UNITED KINGDOM
Brexit deal suffers heavy defeat / Plastics companies concerned about no deal / Cefic asks for solution to avoid supply chain disruptions / BPF survey
On 15 January 2019, prime minister Theresa May's Brexit deal was clearly defeated, with a 230-vote margin. The UK parliament voted 432 to 202 against her plan. May has spent the past two years working on a deal for the country's withdrawal from the EU on 29 March 2019.

She is now facing a no-confidence vote. It remains to be seen how Brexit will unfold, as any improvement in the situation will require stability in the UK government. Possible scenarios would be a postponement of the 29 March withdrawal deadline, a second referendum or a "no-deal" exit from the EU.



The latter would be a worst-case scenario for many companies in the UK plastics industry. A survey of 104 companies conducted in December 2018 by the British Plastics Federation (BPF, London / UK; www.bpf.co.uk) found that 76% of respondents rated a no-deal Brexit as having a "negative" or "very negative" impact on their organisation. Only 7% regarded no deal as having benefits, and the remainder expected no impact (5%) or was unclear about it (12%). According to the BPF, the plastics industry is the third largest manufacturing sector in the UK.
UK businesses generally pro-EU
The participants of BPF's survey were already sceptical about Brexit – deal or no deal. More than half (55%) of them admitted to voting against leaving the EU in 2016. Only 4% were Brexit advocates, while 41% held a neutral stance or did not comment. Plastics companies' biggest concerns about Brexit were customs/border delays in importing and exporting goods (88%), material supply (78%), tariffs (77%), regulations (66%) and labour (54%).



When the UK leaves the EU, 42% of companies expect business losses, 29% expect no adverse effects and 29% were not sure. Only 21% of respondents expect to find new business opportunities as a result of Brexit, while 58% saw no new opportunities and 21% were uncertain. Regarding regulation, three quarters of plastics companies would prefer to stay with EU regulations. Only 3% prefer stronger regulation and 22% prefer less regulation.

Of the respondents, 21% said they had already lost employees because of the planned Brexit. The staff leaving were mainly low-skilled workers (83%), but also technicians and engineers. One quarter of the companies also cited Brexit as a reason for recruitment problems. Against this backdrop, 47% of respondents in December 2018 were in favour of a second referendum on the final Brexit deal, with 21% against and 32% unsure.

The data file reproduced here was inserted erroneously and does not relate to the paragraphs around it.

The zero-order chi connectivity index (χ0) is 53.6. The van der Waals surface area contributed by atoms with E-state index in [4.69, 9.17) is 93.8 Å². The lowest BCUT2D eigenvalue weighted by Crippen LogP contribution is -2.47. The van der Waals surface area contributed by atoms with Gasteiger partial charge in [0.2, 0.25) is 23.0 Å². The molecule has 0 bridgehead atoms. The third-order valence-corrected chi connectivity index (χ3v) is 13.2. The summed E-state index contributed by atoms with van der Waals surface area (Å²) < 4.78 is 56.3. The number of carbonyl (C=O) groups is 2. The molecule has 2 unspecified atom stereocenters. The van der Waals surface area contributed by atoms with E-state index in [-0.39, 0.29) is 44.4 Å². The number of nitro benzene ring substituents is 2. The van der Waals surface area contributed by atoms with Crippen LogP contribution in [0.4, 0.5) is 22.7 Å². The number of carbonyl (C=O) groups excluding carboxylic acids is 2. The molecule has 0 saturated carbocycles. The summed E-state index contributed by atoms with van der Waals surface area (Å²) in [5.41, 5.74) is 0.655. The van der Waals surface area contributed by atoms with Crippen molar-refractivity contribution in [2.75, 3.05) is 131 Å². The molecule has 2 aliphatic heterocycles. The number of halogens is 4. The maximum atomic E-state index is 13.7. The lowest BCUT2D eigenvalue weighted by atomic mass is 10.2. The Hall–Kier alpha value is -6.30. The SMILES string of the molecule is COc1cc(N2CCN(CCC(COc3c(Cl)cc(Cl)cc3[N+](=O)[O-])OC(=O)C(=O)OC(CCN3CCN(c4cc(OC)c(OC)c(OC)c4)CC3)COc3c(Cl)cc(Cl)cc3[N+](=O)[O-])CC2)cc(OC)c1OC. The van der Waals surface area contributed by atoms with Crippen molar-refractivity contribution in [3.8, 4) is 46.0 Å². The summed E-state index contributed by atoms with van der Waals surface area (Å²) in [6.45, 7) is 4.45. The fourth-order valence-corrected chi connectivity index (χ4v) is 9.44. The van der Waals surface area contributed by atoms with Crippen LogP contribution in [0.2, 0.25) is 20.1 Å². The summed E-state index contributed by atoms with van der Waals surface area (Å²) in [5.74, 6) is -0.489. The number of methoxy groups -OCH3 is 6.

"Brexit remains a deeply divisive issue to this day," says the president of the BPF’s Brexit Taskforce, Mike Boswell. "But this data shows our industry would clearly prefer to stick with EU regulations and indicates that the benefits of Brexit – from a plastics manufacturer’s or recycler’s perspective – are hard to see at this point in time." He is sure the UK industry will remain positive and adapt to the future. However, he says, "as an industry that employs over 166,000 people, we hope that the government looks at this data and thinks hard about how it can end ongoing uncertainty for businesses as soon as possible."
Cefic stresses that certainty on EU-UK arrangements is critical
The European Chemical Industry Council (Cefic, Brussels; www.cefic.org) has issued a statement following the outcome of the UK parliament's vote on 15 January. Marco Mensink, director general of Cefic, notes that to avoid supply chain disruptions, it is critical to have certainty on the arrangements between the EU and UK. "We continue to ask for a solution to be found, and hope that a no-deal Brexit can still be avoided."

Cefic says the EU and UK chemical industries have both been calling for an agreement from the onset of Brexit negotiations, whereby frictionless tariff-free trade in chemicals, regulatory consistency between the UK and EU-27 and access to skilled people would be maintained. The European organisation notes that it continues to work with its UK member, the Chemical Industries Association (CIA, London; www.cia.org.uk), as well as UK-based companies to inform policy makers about Cefic's position.
16.01.2019 Plasteurope.com [241533-0]
Published on 16.01.2019
Großbritannien: Kunststoffunternehmen fürchten harten BrexitGerman version of this article...

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